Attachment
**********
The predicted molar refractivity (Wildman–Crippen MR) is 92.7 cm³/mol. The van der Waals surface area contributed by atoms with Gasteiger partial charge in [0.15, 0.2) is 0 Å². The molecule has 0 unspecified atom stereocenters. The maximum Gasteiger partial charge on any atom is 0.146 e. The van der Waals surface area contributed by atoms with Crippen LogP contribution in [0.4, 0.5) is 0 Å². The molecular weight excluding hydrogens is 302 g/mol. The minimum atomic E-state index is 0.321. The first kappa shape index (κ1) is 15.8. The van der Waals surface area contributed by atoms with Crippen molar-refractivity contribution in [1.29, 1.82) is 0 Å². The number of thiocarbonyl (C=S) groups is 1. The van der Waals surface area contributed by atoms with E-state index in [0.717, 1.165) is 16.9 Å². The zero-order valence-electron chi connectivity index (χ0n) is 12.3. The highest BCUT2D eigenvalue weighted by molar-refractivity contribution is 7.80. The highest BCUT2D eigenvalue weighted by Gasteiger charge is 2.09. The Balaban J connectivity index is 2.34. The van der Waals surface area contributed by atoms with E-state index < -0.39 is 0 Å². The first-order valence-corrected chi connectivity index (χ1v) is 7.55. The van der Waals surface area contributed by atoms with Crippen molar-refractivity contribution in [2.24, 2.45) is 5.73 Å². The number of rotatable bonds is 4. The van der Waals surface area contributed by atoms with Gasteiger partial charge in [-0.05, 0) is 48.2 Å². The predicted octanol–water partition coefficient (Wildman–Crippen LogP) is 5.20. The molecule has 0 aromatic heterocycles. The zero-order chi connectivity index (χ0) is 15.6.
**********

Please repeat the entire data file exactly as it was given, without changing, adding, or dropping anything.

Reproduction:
The predicted molar refractivity (Wildman–Crippen MR) is 92.7 cm³/mol. The van der Waals surface area contributed by atoms with Gasteiger partial charge in [0.15, 0.2) is 0 Å². The molecule has 0 unspecified atom stereocenters. The maximum Gasteiger partial charge on any atom is 0.146 e. The van der Waals surface area contributed by atoms with Crippen LogP contribution in [0.4, 0.5) is 0 Å². The molecular weight excluding hydrogens is 302 g/mol. The minimum atomic E-state index is 0.321. The first kappa shape index (κ1) is 15.8. The van der Waals surface area contributed by atoms with Crippen molar-refractivity contribution in [1.29, 1.82) is 0 Å². The number of thiocarbonyl (C=S) groups is 1. The van der Waals surface area contributed by atoms with E-state index in [0.717, 1.165) is 16.9 Å². The zero-order valence-electron chi connectivity index (χ0n) is 12.3. The highest BCUT2D eigenvalue weighted by molar-refractivity contribution is 7.80. The highest BCUT2D eigenvalue weighted by Gasteiger charge is 2.09. The Balaban J connectivity index is 2.34. The van der Waals surface area contributed by atoms with E-state index < -0.39 is 0 Å². The first-order valence-corrected chi connectivity index (χ1v) is 7.55. The van der Waals surface area contributed by atoms with Crippen molar-refractivity contribution in [2.24, 2.45) is 5.73 Å². The number of rotatable bonds is 4. The van der Waals surface area contributed by atoms with Gasteiger partial charge in [-0.05, 0) is 48.2 Å². The predicted octanol–water partition coefficient (Wildman–Crippen LogP) is 5.20. The molecule has 0 aromatic heterocycles. The zero-order chi connectivity index (χ0) is 15.6.